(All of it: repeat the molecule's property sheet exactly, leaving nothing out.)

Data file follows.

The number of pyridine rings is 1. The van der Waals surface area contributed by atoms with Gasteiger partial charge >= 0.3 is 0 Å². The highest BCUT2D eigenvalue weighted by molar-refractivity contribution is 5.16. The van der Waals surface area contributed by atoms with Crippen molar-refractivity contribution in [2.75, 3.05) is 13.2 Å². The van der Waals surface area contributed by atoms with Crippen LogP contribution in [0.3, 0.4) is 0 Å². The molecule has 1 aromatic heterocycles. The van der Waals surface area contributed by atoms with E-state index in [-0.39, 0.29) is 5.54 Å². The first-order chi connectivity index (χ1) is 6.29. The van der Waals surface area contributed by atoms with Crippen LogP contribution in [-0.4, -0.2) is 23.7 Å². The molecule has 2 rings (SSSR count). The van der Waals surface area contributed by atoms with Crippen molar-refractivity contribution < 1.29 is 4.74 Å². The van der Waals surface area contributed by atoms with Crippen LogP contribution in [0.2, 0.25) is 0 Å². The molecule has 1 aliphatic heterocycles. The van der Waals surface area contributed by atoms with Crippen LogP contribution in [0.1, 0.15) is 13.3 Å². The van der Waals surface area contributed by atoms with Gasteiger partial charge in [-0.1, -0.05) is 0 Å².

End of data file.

The number of pyridine rings is 1. The van der Waals surface area contributed by atoms with Gasteiger partial charge >= 0.3 is 0 Å². The highest BCUT2D eigenvalue weighted by molar-refractivity contribution is 5.16. The van der Waals surface area contributed by atoms with Crippen molar-refractivity contribution in [2.75, 3.05) is 13.2 Å². The van der Waals surface area contributed by atoms with Crippen LogP contribution in [0.3, 0.4) is 0 Å². The molecule has 1 aromatic heterocycles. The van der Waals surface area contributed by atoms with E-state index in [-0.39, 0.29) is 5.54 Å². The first-order chi connectivity index (χ1) is 6.29. The van der Waals surface area contributed by atoms with Crippen LogP contribution in [-0.4, -0.2) is 23.7 Å². The molecule has 2 rings (SSSR count). The van der Waals surface area contributed by atoms with Crippen molar-refractivity contribution < 1.29 is 4.74 Å². The van der Waals surface area contributed by atoms with Crippen LogP contribution in [0.2, 0.25) is 0 Å². The molecule has 1 aliphatic heterocycles. The van der Waals surface area contributed by atoms with Crippen LogP contribution in [0.1, 0.15) is 13.3 Å². The van der Waals surface area contributed by atoms with Gasteiger partial charge in [-0.1, -0.05) is 0 Å².